Environment

What Is Gum Arabic (Acacia Gum)?

This natural gum is produced throughout the Sahel, Arabia, and beyond for a variety of commercial uses.

Botanical Definition

Gum arabic, also known as acacia gum, is a natural plant-derived gum produced from the dried sap of several species of acacia trees. The most important ones for commercial production are Acacia nilotica, Senegalia (Acacia) senegal and Vachellia (Acacia) seyal. The major component of gum arabic is arabinogalactan, a bipolymer of arabinose and galactose monosaccharides.

Geographic Distribution

Gum Arabic is harvested from acacia trees growing throughout the Sahel eco-region (a transition zone between the northern Sahara Desert and the southern belt of savanna). This area is seen stretching all the way from Senegal in West Africa to Somalia in East Africa, including the African countries of Eritrea, Chad, Mali, Burkina Faso, Mauritania, Cameroon, Kenya, Niger and Nigeria and Sudan. However, most of the production of Acacia, nearly 80% of the global total, is concentrated in Sudan.

Cultivation and Production

The hardened sap of the acacia plant is collected during the middle of the rainy season (usually in July) by cutting holes into the bark of the Acacia senegal and tapping its sap, which is often known as Senegal gum. In the case of Acacia seyal, the other species of Acacia from which Seyal gum is collected, collection is sourced from the natural exudation of the plant. This extracted raw gum arabic is subsequently processed, and is then ready to be exported by the beginning of the dry season (usually in November). Gum arabic exports form a major source of income for many African countries, especially Sudan, Niger, Chad, and Mauritania. As per estimates from 2007, 95% of the world’s gum arabic exports were from three countries. These were Sudan, Nigeria and Chad, and, in 2008, 60,000 metric tons of this plant-based product was exported from the African continent alone.

Uses and Applications

Gum arabic has been used since ancient times by human civilizations. Evidence indicates that this material was used by ancient Egyptians for medical purposes, as well as to make adhesives. Ancient Arabic physicians also recognized the utility of this plant-derived product, and used it extensively in their own medical practices millennia later. In the modern world, gum arabic finds use in a larger number of industries than ever before. Gum arabic is used to make glue, pharmaceutical drugs, cosmetics, paints, and shoe polish. Since gum arabic is edible, it is also used to manufacture lickable adhesives, such as stamps and envelopes. In the food industry, gum arabic is utilized as an emulsifying agent to prepare chewing gum, gummy candies, confectionaries, and icings. In the painting industry, the binding property of the material is harnessed to manufacture watercolor paints, and as an additive in ceramic glaze manufacturing. In the pharmaceutical industry, acacia gum finds use as a demulcent (a soother for irritated mucous membranes). It is also used in topical ointments that help heal wounds, and as an additive in some cough and gastrointestinal medications. The plant-based product also finds application in the photography and printing industries, where it is used in preparing photographic emulsions and lithographs.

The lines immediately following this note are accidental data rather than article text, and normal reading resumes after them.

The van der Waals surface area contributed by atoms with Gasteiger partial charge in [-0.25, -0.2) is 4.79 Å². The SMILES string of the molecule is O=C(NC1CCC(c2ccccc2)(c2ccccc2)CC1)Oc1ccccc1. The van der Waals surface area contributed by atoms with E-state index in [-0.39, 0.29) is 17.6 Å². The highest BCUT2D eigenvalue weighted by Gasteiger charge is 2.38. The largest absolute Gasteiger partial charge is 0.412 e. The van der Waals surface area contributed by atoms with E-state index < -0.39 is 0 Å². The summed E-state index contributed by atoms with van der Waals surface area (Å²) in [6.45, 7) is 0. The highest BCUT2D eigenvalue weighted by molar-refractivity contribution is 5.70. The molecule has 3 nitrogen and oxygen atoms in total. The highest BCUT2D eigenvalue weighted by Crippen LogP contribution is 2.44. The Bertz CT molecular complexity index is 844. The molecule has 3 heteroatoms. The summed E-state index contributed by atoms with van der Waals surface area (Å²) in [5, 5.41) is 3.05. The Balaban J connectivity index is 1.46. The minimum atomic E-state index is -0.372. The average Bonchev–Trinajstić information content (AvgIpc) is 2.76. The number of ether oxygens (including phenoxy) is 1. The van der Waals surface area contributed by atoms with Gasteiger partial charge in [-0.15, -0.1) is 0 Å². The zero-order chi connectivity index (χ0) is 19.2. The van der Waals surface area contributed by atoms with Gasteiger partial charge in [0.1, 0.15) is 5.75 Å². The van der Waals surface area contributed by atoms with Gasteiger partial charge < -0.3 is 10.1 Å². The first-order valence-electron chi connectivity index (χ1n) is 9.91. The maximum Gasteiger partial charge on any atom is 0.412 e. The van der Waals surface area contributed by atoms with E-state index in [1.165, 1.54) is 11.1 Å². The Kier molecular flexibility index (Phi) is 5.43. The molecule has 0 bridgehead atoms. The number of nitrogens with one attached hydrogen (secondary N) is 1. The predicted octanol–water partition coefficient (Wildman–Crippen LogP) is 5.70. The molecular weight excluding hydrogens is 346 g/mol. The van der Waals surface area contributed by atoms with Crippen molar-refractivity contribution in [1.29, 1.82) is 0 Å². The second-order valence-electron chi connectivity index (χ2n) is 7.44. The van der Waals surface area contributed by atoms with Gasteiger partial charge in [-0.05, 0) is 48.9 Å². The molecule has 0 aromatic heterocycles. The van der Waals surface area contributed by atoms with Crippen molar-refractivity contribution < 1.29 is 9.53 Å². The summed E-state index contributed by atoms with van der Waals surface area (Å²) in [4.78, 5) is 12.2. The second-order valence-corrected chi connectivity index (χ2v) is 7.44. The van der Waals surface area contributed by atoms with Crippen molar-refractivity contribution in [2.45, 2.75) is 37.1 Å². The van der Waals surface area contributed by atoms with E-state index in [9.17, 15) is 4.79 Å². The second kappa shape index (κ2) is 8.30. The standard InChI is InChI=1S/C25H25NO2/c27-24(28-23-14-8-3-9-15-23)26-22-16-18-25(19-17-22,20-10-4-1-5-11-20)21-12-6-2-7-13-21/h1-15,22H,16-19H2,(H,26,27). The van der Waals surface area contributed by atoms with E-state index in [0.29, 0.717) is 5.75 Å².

Economic and Cultural Significance

Gum Arabic forms an important part of the economic revenues for a number of African nations. Sudan, the largest exporter of gum arabic on the continent and in the world, exported nearly 50,000 metric tons of this plant-based product in 2012 alone. In 2011, the country earned a staggering revenue of $81.8 million by selling 45,633 metric tons of gum arabic, a huge jump from the $23.8 million earned the previous year from an export of 18,202 tons of gum arabic. China, the U.S.A., India, and the U.K. serve as the chief markets for Sudan’s gum arabic exports.

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